Policies and guidelines

Policies and guidelines for members of the St Mark’s community

St Mark’s College is an educational community in which all conduct is expected to be based on respect and consideration for others. All students are role models in the community and as such should be aware of their behaviour at all times. Therefore, all students should project a positive image within the College, while at University, and to the general public. College students are expected to maintain the highest standards of honesty, integrity and mutual respect in all dealings with the College, and to behave in accordance with the College Handbook and the Vision, Values and Guidelines of the College.

This Code sets out the behaviour and conduct expected of members of the St Mark’s College student community. It also sets out the processes applicable or available where there have been potential or alleged breaches of the Code, and describes the range of consequences that may follow if a student is found by the College to have breached the Code.

The College has a variety of contractual and statutory relationships with its students. The College also has a general responsibility to ensure that the College, as an educational community, functions on the basis of respect and consideration for others. These two factors mean that the application of this Code to specific conduct is not based upon a person having to make a complaint, although a complaints process is available. The College itself, once aware of a possible or alleged breach of the Code, may decide to investigate, make a determination and impose consequences on any student found to be in breach of the Code. In addition to the complaint and support procedures available through the College’s pastoral care provisions, broad community-based mechanisms for information, support and complaint remain available to resident students at any time.

A copy of the full Code of Conduct can be found here.

Sexual harassment and Sexual Assault

Respectful Communities are based on respectful relationships, which in turn is embodied in the College’s Values. Maintaining a culture within St Mark’s that is respectful and ethical with constant scrutiny of policies, procedures and processes as support mechanisms is at the very heart of what we do. We aim to be honest, open and transparent in our relationship with our students and their families, and between students.

We work cooperatively with the universities to ensure best practice education and responses to issues of sexual assault and sexual harassment. Students are encouraged to report concerns or disclosures to the Dean, Master or a trusted student within the College and will be supported if they wish to report or disclose to the university or police. The College takes a trauma-informed approach where support for survivors is paramount and will be at all times the focus of our approach in preventing and reporting.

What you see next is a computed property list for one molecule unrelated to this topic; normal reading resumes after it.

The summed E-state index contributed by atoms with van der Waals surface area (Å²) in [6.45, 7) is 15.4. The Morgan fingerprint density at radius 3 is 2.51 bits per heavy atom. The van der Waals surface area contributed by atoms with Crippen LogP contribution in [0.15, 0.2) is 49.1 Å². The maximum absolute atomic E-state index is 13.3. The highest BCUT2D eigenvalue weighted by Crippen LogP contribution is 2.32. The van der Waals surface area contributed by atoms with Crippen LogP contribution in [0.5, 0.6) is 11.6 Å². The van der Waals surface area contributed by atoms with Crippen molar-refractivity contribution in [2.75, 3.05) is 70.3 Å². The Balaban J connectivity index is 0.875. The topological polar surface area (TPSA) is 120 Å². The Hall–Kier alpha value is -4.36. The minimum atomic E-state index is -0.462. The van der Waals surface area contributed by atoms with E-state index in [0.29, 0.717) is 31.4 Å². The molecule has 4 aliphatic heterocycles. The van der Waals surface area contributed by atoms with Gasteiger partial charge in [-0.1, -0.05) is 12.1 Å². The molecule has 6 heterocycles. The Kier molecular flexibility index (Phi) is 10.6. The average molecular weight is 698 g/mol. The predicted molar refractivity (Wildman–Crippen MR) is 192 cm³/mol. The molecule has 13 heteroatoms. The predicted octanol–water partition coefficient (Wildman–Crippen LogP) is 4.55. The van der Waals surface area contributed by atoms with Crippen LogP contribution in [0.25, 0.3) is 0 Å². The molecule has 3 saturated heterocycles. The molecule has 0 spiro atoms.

In accordance with our stated aim, St Mark’s College upholds the Equal Opportunity Act passed by the South Australian Parliament in 1984. Sexual assault and sexual harassment is contrary to the stated values of St Mark’s College, and it is unlawful. The College encourages individuals to act against sexual assault and sexual harassment and both policies and useful fact sheets are also found in the College Handbook.

Sexual Harassment Policy and Factsheet

Sexual Assault Policy and Factsheet

Alcohol and drugs

St Mark’s recognises that there is social and legal recognition of responsible consumption of alcohol by adults. Students who are at College and over the age of 18 are legally entitled to purchase and consume alcohol and must do so in a respectful and safe manner.

It is the responsibility of students to ensure that everything is done to minimise the harmful effects of alcohol and that the College’s Alcohol Policy is adhered to and enforced. The aim of the Policy is to encourage students to make informed choices about the consumption of alcohol. Consumption of alcohol at St Mark’s College must be seen in the wider context of a community recognition and concern about the harmful physical, behavioural and social effects of excessive alcohol consumption. The College holds the view that the excessive consumption of alcohol is not an acceptable rite of passage in itself and that such behaviour can lead to the point of harming self and/or others.

The excessive use of alcohol does not diminish a resident’s personal responsibility for observing community rules and expectations.

Child Safe Environment

The College is committed to promoting the safety and wellbeing of children and young people accessing the services offered by the College, in accordance with the Act, which requires appropriate policies and procedures be in place to ensure that child-safe environments are established and maintained.